Making Time for Classroom Community

Community is central to the philosophy of English 100. Small class sizes, peer review, and student conferences are all pieces of the curriculum that aim to create spaces for students and instructors where everyone feels included.

As a program, we talk a lot about this goal and how to achieve it. When we have the opportunity to meet with our instructors—who join English 100 from departments across campus—, we always take a few minutes to learn a bit about each other. We hope that activities such as icebreakers, interviews, and even improv games not only build a positive space for that day, but also helps instructors develop relationships around writing and teaching that last beyond any single meeting.

However, the time constraints of a 50-minute class can be one of the biggest challenges to making time for community building. For instructors, those 50 minutes can already feel like an impossibly short time for all of the day’s goals, and community building activities can be time consuming. Some require planning and set up, including rearranging the room and time to explain the activity.

Because of the demands of a short class, English 100 instructors have developed strategies for balancing this time limit with the need for community building. One of the most popular approaches in English 100 is to use quick “check in” questions at the beginning of each meeting. These are low-stakes questions, usually answerable in one word, that each student answers.

Here is a list of examples developed by English 100 instructors:

  • If you could adopt a fictional character into your family, who would it be?
  • What superpower do you wish you had?
  • What’s the worst superpower?
  • What show are you binge watching right now?
  • What has been the highlight of your week?
  • What is your complaint of the week?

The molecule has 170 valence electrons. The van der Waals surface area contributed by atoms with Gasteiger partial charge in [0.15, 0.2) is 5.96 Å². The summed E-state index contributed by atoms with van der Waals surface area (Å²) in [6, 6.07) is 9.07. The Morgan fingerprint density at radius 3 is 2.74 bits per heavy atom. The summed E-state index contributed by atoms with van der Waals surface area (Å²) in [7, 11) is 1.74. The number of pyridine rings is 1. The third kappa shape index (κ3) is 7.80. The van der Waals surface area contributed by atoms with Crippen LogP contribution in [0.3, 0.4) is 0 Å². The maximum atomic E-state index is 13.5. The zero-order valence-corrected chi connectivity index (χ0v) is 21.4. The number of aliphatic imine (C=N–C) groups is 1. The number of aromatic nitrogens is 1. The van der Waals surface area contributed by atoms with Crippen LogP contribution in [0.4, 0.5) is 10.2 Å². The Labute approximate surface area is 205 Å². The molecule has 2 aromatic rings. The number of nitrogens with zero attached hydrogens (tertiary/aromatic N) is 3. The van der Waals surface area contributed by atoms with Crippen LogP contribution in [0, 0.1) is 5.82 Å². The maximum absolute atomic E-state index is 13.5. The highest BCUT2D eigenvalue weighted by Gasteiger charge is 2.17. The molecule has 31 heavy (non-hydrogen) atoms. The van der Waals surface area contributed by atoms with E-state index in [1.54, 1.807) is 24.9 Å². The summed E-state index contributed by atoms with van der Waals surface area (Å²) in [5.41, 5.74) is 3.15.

• What one word best describes your week?
  • What’s your favorite place to eat?
  • What is the story of your name?
  • What is one of your favorite family traditions?
  • Where is a place that someone would not find you in town?
  • What is your favorite internet meme?
  • All time top 5’s, such as all time top 5 movies, songs, books, etc.
  • If you could have any job, what would it be?
  • What is the last thing you searched on Google?
  • What is being a Badger?
  • Versus questions: cat vs dog, pancake vs waffle, etc

These quick questions have become a favorite strategy for community building in English 100 for a few reasons. First, it makes community a daily routine of the class, not something done during the first week and then abandoned. This can be especially helpful for sustaining engagement through dips in semester energy. These quick questions also gets every voice heard at the very beginning of the class and helps establish the space as an inclusive one.

As this activity shows, building the community central to English 100 doesn’t always require devoting a large portion of class time. Even small differences, like an opening question, can make an impact.